Byte of Prevention Blog

by Jay Reeves |

Jones Day Hit With $200 Million Gender Lawsuit

Six female associates have filed a $200 million gender discrimination lawsuit against Jones Day, calling the firm a fraternity led by one man.

The proposed class action, which was filed in U.S. District Court for the District of Columbia, alleges that the “hostile work environment” at Jones Day harms female associates in compensation and partnership decisions.

“In Jones Day’s fraternity culture, male brotherhood is affirmed and strengthened by comments and conduct that derogate women, leaving female associates to choose between capitulation and exclusion,” the complaint alleges.

The plaintiffs sued for discrimination based on pregnancy, maternity and parenting decisions. One plaintiff said she went from being a “Harvard law superstar” to a “problem child” when she asked about the firm’s policies on maternity leave, and that she received a salary freeze and negative job reviews after she had a baby.

“The suit alleges violations of Title VII of the Civil Rights Act, the Equal Pay Act and employment-related laws in Washington, D.C., and California,” reports the ABA Journal, citing the complaint. “The firm hires about the same number of male and female associates, but the women make less money and are outnumbered in the partnership…. Women who get pregnant are often fired, and women who speak up often suffer retaliation.”

Read the complaint here.

First Three Paragraphs

In their complaint, the plaintiffs waste no time in laying out their case. Here are the first three paragraphs:

  1. Defendant Jones Day operates as a fraternity in a perversely literal sense. Senior male partners mentor young male associates, give them preferential assignments, facilitate their access to clients, introduce them to the Firm’s powerbrokers, and groom them for membership in the Firm’s partnership, even when their legal skills are notably deficient. Female associates, by contrast, have fewer opportunities for mentorship, are promoted in smaller numbers, and earn less for equal work.


  1. Prominent male partners attribute the low number of female partners at Jones Day to women who choose children instead of careers, affirming the baseline expectations that female attorneys must choose one or the other. Female associates who do not advance, particularly those who have children, are thus presumed to have chosen family over work. Meanwhile, female attorneys without children also face discrimination based on gender stereotypes about motherhood, family responsibilities, and/or marital status.


  1. For many female associates at Jones Day, particularly those who show any sign of overt resistance—which could mean as little as questioning a policy or the basis of a comment in one’s review—the hostile work environment culminates in pretextual critiques of their performance followed by constructive discharge or termination. Those who are not convinced to voluntarily depart by the Firm’s mistreatment are eventually forced out.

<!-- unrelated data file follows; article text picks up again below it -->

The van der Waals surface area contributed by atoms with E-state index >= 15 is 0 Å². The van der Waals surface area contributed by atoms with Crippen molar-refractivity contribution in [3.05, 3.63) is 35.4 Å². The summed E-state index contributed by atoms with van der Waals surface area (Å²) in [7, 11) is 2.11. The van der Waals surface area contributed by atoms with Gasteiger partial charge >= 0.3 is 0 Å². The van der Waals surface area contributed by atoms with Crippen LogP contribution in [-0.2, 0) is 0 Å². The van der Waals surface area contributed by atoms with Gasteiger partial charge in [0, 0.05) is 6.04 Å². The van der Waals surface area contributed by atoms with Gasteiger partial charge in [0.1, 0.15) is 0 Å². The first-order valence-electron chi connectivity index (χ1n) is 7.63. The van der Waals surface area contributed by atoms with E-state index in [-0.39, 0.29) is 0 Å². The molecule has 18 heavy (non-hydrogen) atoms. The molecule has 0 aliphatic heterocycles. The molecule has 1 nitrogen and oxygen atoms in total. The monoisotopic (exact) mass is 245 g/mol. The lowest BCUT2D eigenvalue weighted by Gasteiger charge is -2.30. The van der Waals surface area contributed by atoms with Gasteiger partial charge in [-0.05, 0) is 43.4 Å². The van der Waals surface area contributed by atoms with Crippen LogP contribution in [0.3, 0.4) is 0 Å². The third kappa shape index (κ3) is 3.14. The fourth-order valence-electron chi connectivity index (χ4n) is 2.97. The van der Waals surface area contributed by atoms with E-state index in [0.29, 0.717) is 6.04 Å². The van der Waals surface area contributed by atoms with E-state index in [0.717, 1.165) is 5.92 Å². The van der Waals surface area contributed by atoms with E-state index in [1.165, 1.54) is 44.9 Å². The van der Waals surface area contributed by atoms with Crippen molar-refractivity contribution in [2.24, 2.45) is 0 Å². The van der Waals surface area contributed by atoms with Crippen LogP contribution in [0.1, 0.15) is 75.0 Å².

Drinking and Pool Parties

The alleged leader of the “fraternity,” according to the complaint, is the male Managing Partner who runs the firm’s Washington DC office and is allegedly in charge of pay and promotion decisions.


Specific allegations in the complaint:


  • “The tireless, childless female associate is inadequately ‘fun’ and excessively ‘intense’; the high-performing associate mother of small children is ‘deadline challenged’ or lacks ‘commitment.’”
  • “[F]irm social events regularly devolved into opportunities for male partners, associates and clients to harass and humiliate female attorneys. At one dinner, one Partner demanded that three female summer associates sing and dance to a Care Bears song (an event captured on video).”
  • “Sexist, sexualized comments and conduct also permeate the office environment, where female associates regularly endure comments on their appearances, their attire, and their bodies.”
  • “Jane Doe 3 was criticized for having a ‘stern face’ and told to ‘smile more.’ And a male partner openly referred to Jane Doe 4 as ‘eye candy’ when he assigned a male summer associate to work with her.”
  • “[M]ale senior partners routinely allocate the best work to male associates, who in turn typically make more money and get promoted to partner. Male attorneys routinely receive greater support from the Firm in developing relationships both with clients and with their colleagues. Female attorneys generally receive inadequate work, mentorship, and support …”
  • “Typifying Jones Day’s view that pregnant women are a problem for the Firm, a Firm practice leader recently ‘encouraged’ female associates to tell management if they were pregnant or planning on becoming pregnant within the next year, supposedly so that he could plan his budget. Worse, in apparent recognition of the lack of female mentors, the Partner in question informed his female associates that they could speak with his administrative assistant if they did not want to reveal their reproductive plans and choices to him.”


Note: As of this post, Jones Day had not yet filed a formal answer to the complaint. The ABA Journal reported that the firm did not immediately respond to a request for comment on its story.


About the Author

Jay Reeves

Jay Reeves practiced law in North Carolina and South Carolina. He was Legal Editor at Lawyers Weekly and Risk Manager at Lawyers Mutual. He is the author of The Most Powerful Attorney in the World, a collection of short stories from a law life well-lived, which as the seasons pass becomes less about law and liability and more about loss, love, longing, laughter and life's lasting luminescence.

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